Backgrounder: Media Censorship in China

October 30, 2014 Comments off

Backgrounder: Media Censorship in China
Source: Council on Foreign Relations

The Chinese government has long kept tight reins on both traditional and new media to avoid potential subversion of its authority. Its tactics often entail strict media controls using monitoring systems and firewalls, shuttering publications or websites, and jailing dissident journalists, bloggers, and activists. The severity of media censorship grabbed headlines in early January 2013 when Southern Weekly, a liberal-leaning paper based in Guangzhou, staged a week-long confrontation with the government after local propaganda authorities rewrote a front-page pro-reform editorial. Google’s battle with the Chinese government over Internet censorship in China, and the Norwegian Nobel Committee’s awarding of the 2010 Peace Prize to jailed Chinese activist Liu Xiaobo, have also increased international attention to media censorship in the country. At the same time, the country’s burgeoning economy has allowed for greater diversity in China’s media coverage, and experts say the growing Chinese demand for information is testing the regime’s control.

Hong Kong: one country, two systems?

October 23, 2014 Comments off

Hong Kong: one country, two systems?
Source: European Parliamentary Research Service

The on-going heated debate about the introduction of universal suffrage for the election of Hong Kong’s Chief Executive has turned into widespread protests on the territory’s streets. Hopes that the public would be able to nominate candidates were dashed by China’s decision to allow only committee-based nomination of candidates in the 2017 election. The Occupy Central protests, widely known as the Umbrella Revolution, kicked off on 28 September. Agreement to talks, scheduled for 10 October, saw tensions lowered, but after those talks were cancelled by the authorities, organisers called for protesters to return to the streets. With numbers not reaching earlier heights, the authorities appear to have concluded that the protests’ momentum is going.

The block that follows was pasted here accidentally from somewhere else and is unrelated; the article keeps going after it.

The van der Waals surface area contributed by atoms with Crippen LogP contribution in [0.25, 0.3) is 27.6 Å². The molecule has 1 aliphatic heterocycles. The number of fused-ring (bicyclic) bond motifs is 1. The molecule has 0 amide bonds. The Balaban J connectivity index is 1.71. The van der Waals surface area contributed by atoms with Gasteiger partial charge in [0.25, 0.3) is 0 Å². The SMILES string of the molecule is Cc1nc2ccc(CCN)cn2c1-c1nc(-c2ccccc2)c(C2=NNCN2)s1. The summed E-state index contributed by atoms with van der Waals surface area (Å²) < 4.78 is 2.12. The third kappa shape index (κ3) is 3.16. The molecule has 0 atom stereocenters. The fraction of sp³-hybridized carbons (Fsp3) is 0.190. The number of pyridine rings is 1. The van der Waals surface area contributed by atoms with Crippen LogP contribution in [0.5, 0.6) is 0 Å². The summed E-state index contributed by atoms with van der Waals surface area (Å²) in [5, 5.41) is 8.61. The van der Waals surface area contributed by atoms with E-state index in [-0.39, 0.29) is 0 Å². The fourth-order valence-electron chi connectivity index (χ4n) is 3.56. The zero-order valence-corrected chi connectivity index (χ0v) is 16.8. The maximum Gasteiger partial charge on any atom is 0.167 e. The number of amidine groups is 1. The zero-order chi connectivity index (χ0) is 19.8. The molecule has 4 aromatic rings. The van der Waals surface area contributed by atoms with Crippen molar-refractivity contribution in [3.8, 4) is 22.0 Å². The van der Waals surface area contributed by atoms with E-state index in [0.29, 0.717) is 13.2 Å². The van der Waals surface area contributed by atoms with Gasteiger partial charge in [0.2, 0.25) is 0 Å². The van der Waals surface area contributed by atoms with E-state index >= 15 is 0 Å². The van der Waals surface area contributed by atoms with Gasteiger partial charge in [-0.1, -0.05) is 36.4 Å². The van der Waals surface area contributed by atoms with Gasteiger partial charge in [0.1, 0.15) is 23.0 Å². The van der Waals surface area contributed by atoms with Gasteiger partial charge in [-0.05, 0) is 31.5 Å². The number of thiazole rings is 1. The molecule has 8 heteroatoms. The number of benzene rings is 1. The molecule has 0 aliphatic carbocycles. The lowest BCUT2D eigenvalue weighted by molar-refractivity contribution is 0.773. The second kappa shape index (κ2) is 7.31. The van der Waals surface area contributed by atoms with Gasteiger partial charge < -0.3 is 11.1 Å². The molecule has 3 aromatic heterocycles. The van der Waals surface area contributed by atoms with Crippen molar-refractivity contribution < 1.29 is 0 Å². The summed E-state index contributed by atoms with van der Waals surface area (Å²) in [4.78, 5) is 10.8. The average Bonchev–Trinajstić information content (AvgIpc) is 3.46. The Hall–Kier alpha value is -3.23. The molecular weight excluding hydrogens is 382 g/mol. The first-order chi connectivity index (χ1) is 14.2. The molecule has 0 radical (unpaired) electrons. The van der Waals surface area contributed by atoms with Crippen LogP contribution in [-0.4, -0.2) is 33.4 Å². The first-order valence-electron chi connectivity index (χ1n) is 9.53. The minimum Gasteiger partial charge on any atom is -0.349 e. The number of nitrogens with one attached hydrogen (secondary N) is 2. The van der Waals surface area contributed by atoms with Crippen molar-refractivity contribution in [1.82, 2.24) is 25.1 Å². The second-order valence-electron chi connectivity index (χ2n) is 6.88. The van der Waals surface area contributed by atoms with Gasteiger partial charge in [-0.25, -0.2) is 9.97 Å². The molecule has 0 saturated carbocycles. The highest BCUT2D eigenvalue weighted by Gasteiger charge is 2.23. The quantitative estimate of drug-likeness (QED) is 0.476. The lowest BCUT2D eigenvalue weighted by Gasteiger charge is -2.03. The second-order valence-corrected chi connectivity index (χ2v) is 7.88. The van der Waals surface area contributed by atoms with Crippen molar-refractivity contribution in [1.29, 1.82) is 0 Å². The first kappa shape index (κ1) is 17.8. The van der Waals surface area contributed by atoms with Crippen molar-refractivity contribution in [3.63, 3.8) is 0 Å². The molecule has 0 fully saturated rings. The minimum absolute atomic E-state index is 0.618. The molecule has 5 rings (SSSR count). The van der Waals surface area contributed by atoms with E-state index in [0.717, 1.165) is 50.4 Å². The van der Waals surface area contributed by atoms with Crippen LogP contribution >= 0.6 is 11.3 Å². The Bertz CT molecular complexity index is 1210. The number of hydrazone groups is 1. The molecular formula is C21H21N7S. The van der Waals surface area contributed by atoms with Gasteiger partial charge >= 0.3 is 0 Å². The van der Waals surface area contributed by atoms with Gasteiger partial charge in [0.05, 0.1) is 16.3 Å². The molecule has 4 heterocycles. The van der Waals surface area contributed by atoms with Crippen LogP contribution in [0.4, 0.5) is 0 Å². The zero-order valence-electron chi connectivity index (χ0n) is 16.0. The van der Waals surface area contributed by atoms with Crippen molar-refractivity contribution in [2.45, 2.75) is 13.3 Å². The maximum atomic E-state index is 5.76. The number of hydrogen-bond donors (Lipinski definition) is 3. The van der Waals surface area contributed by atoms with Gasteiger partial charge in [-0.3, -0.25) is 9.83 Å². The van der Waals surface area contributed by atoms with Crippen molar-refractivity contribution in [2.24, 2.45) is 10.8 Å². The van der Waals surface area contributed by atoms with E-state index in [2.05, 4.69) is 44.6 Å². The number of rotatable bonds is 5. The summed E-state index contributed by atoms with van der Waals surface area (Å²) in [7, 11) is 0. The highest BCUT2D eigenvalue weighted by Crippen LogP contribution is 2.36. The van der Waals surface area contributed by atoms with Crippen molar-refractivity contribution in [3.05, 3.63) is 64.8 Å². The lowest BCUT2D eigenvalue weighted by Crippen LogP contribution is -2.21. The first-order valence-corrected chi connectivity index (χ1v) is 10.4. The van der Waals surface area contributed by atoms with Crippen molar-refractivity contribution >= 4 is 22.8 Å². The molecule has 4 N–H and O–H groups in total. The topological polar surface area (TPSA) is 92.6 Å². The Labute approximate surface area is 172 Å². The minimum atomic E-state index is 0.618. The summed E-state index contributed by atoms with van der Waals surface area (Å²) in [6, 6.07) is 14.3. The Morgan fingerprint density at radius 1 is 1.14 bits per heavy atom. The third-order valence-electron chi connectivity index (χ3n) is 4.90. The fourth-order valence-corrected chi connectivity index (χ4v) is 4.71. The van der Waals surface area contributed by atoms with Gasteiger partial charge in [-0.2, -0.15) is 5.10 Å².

Keeping the South China Sea in Perspective

October 17, 2014 Comments off

Keeping the South China Sea in Perspective
Source: Brookings Institution

The United States seeks to promote Asia-Pacific economic interdependence and dynamism and to mitigate security tensions in the region. Unfortunately, maritime territorial disputes in the East China Sea and the South China Sea increasingly threaten these dual objectives of U.S.-Asia policy. This policy brief focuses on the South China Sea set of issues.

Complex Rivalries and Claims in the South China Sea

U.S. Principles and Interests

Recommendations for a Diplomatic Strategy